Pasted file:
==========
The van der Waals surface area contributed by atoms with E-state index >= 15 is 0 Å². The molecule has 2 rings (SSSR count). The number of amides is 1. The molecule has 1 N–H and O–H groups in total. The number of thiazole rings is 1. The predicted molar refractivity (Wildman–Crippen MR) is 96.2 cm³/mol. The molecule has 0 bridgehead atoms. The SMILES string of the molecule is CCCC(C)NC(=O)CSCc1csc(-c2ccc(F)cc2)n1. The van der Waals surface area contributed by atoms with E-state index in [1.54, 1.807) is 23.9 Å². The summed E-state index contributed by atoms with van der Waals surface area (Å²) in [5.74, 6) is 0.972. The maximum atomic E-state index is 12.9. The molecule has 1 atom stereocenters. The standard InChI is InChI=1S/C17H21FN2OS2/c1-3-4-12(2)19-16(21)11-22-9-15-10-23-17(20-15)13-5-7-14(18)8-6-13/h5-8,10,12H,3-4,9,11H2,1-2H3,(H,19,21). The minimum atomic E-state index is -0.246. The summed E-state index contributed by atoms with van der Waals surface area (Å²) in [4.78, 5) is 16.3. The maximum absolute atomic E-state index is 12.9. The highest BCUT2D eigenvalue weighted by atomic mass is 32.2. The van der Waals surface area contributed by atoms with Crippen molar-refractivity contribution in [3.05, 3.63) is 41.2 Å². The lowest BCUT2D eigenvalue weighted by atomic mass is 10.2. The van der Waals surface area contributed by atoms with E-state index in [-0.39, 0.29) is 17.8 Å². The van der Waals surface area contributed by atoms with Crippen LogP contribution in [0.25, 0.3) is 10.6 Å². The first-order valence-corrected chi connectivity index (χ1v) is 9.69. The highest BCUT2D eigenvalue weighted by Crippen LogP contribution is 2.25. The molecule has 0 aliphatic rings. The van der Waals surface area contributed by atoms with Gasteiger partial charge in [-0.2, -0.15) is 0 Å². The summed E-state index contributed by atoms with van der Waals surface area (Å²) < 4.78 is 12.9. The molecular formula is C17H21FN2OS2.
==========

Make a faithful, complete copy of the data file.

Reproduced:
The van der Waals surface area contributed by atoms with E-state index >= 15 is 0 Å². The molecule has 2 rings (SSSR count). The number of amides is 1. The molecule has 1 N–H and O–H groups in total. The number of thiazole rings is 1. The predicted molar refractivity (Wildman–Crippen MR) is 96.2 cm³/mol. The molecule has 0 bridgehead atoms. The SMILES string of the molecule is CCCC(C)NC(=O)CSCc1csc(-c2ccc(F)cc2)n1. The van der Waals surface area contributed by atoms with E-state index in [1.54, 1.807) is 23.9 Å². The summed E-state index contributed by atoms with van der Waals surface area (Å²) in [5.74, 6) is 0.972. The maximum atomic E-state index is 12.9. The molecule has 1 atom stereocenters. The standard InChI is InChI=1S/C17H21FN2OS2/c1-3-4-12(2)19-16(21)11-22-9-15-10-23-17(20-15)13-5-7-14(18)8-6-13/h5-8,10,12H,3-4,9,11H2,1-2H3,(H,19,21). The minimum atomic E-state index is -0.246. The summed E-state index contributed by atoms with van der Waals surface area (Å²) in [4.78, 5) is 16.3. The maximum absolute atomic E-state index is 12.9. The highest BCUT2D eigenvalue weighted by atomic mass is 32.2. The van der Waals surface area contributed by atoms with Crippen molar-refractivity contribution in [3.05, 3.63) is 41.2 Å². The lowest BCUT2D eigenvalue weighted by atomic mass is 10.2. The van der Waals surface area contributed by atoms with E-state index in [-0.39, 0.29) is 17.8 Å². The van der Waals surface area contributed by atoms with Crippen LogP contribution in [0.25, 0.3) is 10.6 Å². The first-order valence-corrected chi connectivity index (χ1v) is 9.69. The highest BCUT2D eigenvalue weighted by Crippen LogP contribution is 2.25. The molecule has 0 aliphatic rings. The van der Waals surface area contributed by atoms with Gasteiger partial charge in [-0.2, -0.15) is 0 Å². The summed E-state index contributed by atoms with van der Waals surface area (Å²) < 4.78 is 12.9. The molecular formula is C17H21FN2OS2.